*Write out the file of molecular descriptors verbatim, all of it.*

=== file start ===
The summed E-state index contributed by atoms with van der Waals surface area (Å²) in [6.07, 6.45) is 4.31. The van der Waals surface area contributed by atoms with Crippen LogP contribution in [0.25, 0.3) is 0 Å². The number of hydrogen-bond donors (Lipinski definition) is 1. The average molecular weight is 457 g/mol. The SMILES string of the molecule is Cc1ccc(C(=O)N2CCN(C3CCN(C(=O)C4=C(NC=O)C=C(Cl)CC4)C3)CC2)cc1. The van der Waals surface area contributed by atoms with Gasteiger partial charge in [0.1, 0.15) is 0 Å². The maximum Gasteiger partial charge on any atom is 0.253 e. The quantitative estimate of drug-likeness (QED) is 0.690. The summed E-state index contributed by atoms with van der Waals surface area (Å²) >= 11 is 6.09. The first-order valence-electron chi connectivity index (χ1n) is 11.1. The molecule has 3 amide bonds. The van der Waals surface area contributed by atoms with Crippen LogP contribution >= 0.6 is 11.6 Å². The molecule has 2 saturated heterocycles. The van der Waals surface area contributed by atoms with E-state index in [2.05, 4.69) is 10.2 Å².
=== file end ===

The summed E-state index contributed by atoms with van der Waals surface area (Å²) in [6.07, 6.45) is 4.31. The van der Waals surface area contributed by atoms with Crippen LogP contribution in [0.25, 0.3) is 0 Å². The number of hydrogen-bond donors (Lipinski definition) is 1. The average molecular weight is 457 g/mol. The SMILES string of the molecule is Cc1ccc(C(=O)N2CCN(C3CCN(C(=O)C4=C(NC=O)C=C(Cl)CC4)C3)CC2)cc1. The van der Waals surface area contributed by atoms with Gasteiger partial charge in [0.1, 0.15) is 0 Å². The maximum Gasteiger partial charge on any atom is 0.253 e. The quantitative estimate of drug-likeness (QED) is 0.690. The summed E-state index contributed by atoms with van der Waals surface area (Å²) >= 11 is 6.09. The first-order valence-electron chi connectivity index (χ1n) is 11.1. The molecule has 3 amide bonds. The van der Waals surface area contributed by atoms with Crippen LogP contribution >= 0.6 is 11.6 Å². The molecule has 2 saturated heterocycles. The van der Waals surface area contributed by atoms with E-state index in [2.05, 4.69) is 10.2 Å².